We first measured the levels of c-Met protein as well as its phosphorylated form (pMet) in primary cultures of human fibroblasts of various passages and different origin (dermal and pulmonary fibroblasts). As seen in Figure 1, both dermal (left panel) and pulmonary (right panel) fibroblasts displayed similar patterns of changes in c-Met protein levels during the course of replicative CS.
Figure 1. The levels of c-Met and pMet proteins in primary cultures of human dermal (left panel) and pulmonary fibroblasts (right panel) of various passages. Immunoblots represent one of the 4 independent experiments.
The c-Met protein was hardly detectable in cell cultures of dermal fibroblasts of early passages (P.12-18), and this low level remained up to P.31. A marked increase in the c-Met level was observed in cell cultures of late passages (P.34-40), when the cell growth dramatically slowed down. In pulmonary fibroblast cultures, the level of c-Met started to gradually increase from P.25, with the peak in P.34. As in case of dermal fibroblasts, the c-Met protein levels coincided well with population doubling time (PDT), so that the longer PDT, the higher c-Met level. It should be noted that a clear elevation of c-Met levels was observed before reaching the full growth arrest. Yet, PDT of senescing cultures of the examined late passages was quite long (3-4 weeks) and most cells were stained with the CS marker SA-β-gal. In contrast to c-Met, its phosphorylated form pMet was either undetectable in cell cultures of both early and late passages (pulmonary fibroblasts) or was of a very low level in only early passages but not late ones (dermal fibroblasts) (Figure 1, left-lower panel).
Expression of Akt in primary cultures of human fibroblasts
One of the c-Met downstream pathways which could be related to CS is a PI3K/AKT pathway. With this in mind, we further examine whether Akt1/2/3 and its phosphorylated form pAkt undergo changes during replicative CS. As seen in Figure 2 (upper panel), no significant differences in the Akt protein level between fibroblast cultures of late and early passages were observed, while pAkt unexpectedly increased in fibroblast cultures of late passages (lower panel). This patterns of CS-related changes in Akt and pAkt were common for both dermal and pulmonary fibroblasts. As in the case of c-Met, the levels of pAkt tended to inversely correlate with the number of passages, i.e., the higher the passage number (and, accordingly, the lower cell growth rate), the higher the level of pAkt.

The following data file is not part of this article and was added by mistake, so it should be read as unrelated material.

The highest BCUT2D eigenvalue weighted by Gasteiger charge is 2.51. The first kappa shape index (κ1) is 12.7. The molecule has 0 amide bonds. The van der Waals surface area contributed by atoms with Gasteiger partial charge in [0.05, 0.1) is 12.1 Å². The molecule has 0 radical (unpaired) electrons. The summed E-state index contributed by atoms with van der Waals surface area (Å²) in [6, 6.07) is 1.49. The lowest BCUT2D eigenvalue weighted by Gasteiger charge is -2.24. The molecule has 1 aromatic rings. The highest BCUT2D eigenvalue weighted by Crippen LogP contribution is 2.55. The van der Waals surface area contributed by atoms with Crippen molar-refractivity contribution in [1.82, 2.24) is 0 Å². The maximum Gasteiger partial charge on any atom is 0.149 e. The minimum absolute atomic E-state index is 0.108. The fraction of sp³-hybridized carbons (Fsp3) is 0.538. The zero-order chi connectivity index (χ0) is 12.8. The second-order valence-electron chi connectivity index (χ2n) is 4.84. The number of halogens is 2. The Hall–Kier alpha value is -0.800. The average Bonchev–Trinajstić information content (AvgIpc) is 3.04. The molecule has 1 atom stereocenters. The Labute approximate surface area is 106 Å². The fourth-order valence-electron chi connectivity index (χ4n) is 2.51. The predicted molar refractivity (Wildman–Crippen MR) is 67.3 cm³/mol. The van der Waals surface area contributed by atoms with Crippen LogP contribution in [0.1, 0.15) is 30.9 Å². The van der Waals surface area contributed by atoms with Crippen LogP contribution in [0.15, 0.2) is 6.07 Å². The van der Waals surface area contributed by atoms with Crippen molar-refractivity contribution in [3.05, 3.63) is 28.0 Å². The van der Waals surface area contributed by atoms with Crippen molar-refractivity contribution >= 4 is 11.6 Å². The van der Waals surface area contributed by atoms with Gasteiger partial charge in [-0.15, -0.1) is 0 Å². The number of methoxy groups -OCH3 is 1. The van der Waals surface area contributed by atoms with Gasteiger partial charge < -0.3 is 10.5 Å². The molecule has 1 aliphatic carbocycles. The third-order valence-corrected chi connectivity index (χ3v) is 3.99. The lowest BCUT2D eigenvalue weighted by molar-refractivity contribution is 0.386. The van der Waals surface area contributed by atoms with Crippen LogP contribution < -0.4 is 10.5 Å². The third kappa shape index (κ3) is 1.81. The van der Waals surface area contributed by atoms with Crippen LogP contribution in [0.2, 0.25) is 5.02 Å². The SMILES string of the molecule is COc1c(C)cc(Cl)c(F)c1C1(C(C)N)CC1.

Expression of Stat3 in primary cultures of human fibroblasts
The c-Met target Stat3 could also be directly related to CS. Therefore, we examined the levels of Stat3 protein in fibroblast cultures of various passages. As seen in Figure 3, the expression of Stat3 protein increased in fibroblast cultures of late passages. This was particularly noted for dermal fibroblasts (left panel) and, to a lesser degree, for pulmonary fibroblasts (right panel).
In this study, we examined the expression of c-Met protein in fibroblast cultures of various passages, from early to late ones. The rationale was based on our recent finding, indicating that downregulation of several miRNAs could govern CS through overexpression of their targets, c-Met included (see Introduction). In line with this suggestion, we found for the first time an increased expression of c-Met protein in primary cultures of dermal and pulmonary fibroblasts during the course of replicative CS (Figure 1). Notably, in fibroblasts of early passages, the c-Met level was very low or undetectable, which is consistent with previously reported data [27,28]. The high c-Met protein levels were clearly evident in presenescent fibroblast cultures. This suggests that c-Met could serve as an early marker of CS. Two lines of observations indirectly support this notion. First, it was shown that both in vitro and in vivo, myofibroblasts (activated fibroblasts) express c-Met . On the other hand, it was also found that senescent fibroblasts express the myofibroblast-specific marker α-SMA, thus connecting CS with myofibroblasts [25,30]. Second, transfection of normal dermal fibroblasts with the IL-1α gene whose overexpression is an initiation event in SASP development , resulted in high expression of c-Met mRNA . Of note, the c-MET protein is expressed in a variety of cell types including epithelial, muscle, neuronal cells, etc [29,32]. Whether senescent cells other than dermal and pulmonary fibroblasts also express high levels of c-Met needs to be clarified.